Big data killed the political star. As the dust settles following one of the biggest political upsets in history, the masses are wondering where the skewed information originated.
As experts reflect on the path that resulted in Donald Trump securing the position as presidential-elect, questions are surfacing about how the consumption of big data failed to portray an accurate picture of the political landscape. Retailers should take note on how to avoid similar pitfalls when applying big data analysis to business practices.
“What we are seeing coming out of this week’s election is a failure to predict the outcome of the election via ‘self-reported’ behavior. Surveys and polling are subjective. By collecting very large data of observed activity through the Adobe Marketing Cloud for instance, retailers are able to view actual behavior,” said Tamara Gaffney, principal analyst at Adobe Digital Insights. With the rise of artificial intelligence and the corresponding reliance by humans, the election results are a gut-check for retail executives.
Data analysis is an integral part of business survival — as long as the survey isn’t simply a reflection of executives’ pipe dreams. As mainstream media comes under scrutiny for inaccurate projections due to insufficient polling practices, business leaders are best reminded that this also applies to revenue channels. Lori Mitchell-Keller, general manager of global consumer industries at SAP said, “Political polls are like consumer focus groups, you hope you’ve selected a random sample of your target segment and that the pursuant exchange provides insights on future product or service.”
Consider Survey Monkey’s interactive electoral map, which allows users to view the U.S. according to various voting demographics. For example, by selecting the Millennial (ages 18-35) segment; the map turns nearly entirely Democratic blue representing approximately 473 electoral votes.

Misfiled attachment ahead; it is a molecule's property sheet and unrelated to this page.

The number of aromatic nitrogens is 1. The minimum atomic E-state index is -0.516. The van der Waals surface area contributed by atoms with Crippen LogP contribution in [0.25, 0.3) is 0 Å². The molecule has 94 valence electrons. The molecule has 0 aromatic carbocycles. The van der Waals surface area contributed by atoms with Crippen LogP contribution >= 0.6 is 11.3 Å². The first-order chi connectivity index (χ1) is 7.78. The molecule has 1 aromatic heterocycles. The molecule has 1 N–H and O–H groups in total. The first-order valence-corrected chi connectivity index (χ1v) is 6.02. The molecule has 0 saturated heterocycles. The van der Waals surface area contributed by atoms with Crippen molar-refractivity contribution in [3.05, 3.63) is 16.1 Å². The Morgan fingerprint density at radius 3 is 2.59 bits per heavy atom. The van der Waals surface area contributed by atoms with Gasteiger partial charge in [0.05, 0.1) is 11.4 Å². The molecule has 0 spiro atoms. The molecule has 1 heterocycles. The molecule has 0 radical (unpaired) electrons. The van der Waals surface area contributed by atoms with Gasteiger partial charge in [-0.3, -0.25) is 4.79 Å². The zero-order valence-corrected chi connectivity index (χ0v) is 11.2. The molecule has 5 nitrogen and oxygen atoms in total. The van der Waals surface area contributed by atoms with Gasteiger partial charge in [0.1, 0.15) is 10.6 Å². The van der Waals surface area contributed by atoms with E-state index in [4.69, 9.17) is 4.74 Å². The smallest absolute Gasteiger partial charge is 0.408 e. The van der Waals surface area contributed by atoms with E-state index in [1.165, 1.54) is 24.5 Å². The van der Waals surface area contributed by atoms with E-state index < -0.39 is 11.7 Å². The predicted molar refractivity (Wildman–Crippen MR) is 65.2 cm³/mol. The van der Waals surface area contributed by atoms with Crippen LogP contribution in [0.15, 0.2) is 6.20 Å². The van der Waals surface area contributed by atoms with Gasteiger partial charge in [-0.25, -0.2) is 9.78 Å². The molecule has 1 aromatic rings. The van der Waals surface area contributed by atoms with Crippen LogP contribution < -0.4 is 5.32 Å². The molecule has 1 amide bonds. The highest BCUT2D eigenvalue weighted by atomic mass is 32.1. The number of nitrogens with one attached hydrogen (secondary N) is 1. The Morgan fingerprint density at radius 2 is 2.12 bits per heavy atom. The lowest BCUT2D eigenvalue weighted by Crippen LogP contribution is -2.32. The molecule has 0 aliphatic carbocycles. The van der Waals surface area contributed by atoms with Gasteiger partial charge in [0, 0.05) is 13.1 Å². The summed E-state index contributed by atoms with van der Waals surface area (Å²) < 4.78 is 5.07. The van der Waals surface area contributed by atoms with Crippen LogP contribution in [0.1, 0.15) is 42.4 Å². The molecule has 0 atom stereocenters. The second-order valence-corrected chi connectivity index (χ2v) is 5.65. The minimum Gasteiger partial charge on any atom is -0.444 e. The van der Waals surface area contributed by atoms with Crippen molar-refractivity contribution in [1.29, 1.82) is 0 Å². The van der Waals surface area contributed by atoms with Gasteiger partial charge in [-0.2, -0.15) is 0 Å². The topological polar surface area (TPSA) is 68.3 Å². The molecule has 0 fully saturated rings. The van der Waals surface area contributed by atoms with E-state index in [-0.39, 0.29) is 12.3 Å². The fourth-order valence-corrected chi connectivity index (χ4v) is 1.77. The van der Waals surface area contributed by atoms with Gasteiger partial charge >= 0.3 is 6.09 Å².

Meanwhile the demographic of voters falling within the Education: No College section, the map turns almost fully Republican red showing President-elect Donald Trump earning 285 electoral votes, in step with the actual election results.
This is perhaps due to the digital accessibility of certain demographics. “Like the polling business, retailers must navigate an increasingly digital world. To thrive in an era of unprecedented innovation, businesses need to digitally transform their operations. This requires a digital core that gives the retailer a 360-degree view of their consumer,” said Mitchell-Keller.
With business — similar to electoral polls — the larger the data set to analyze the better. Gaffney said, “The key is to bring together as much observed data across channels like advertising, social media, mobile and from their own online sites and adjust ‘self-reported’ behavior findings when they are not aligned with observed behaviors.” This is a top signal that the analysis might be skewed. “Big data doesn’t fail or succeed on its own — that hinges on understanding the sources of that data, its currency and context,” Mitchell-Keller said.
Comprehensive understanding and sharing of big data is paramount for not only maximizing the potential of its information, but for future projections. Mitchell-Keller said, “To harness the potential power of big data, there are three critical steps retailers must take: Obtain a single version of the truth; share the wealth of your data anywhere, anytime, and use your data to meet ever-evolving customer needs.” By referencing this data and sharing its findings, executives and employees are best informed to strategize for upcoming initiatives and predict any speed bumps.
As polling techniques continue to be examined, retailers should be forewarned of incomplete data analysis that can lead to catastrophic errors in judgment calls.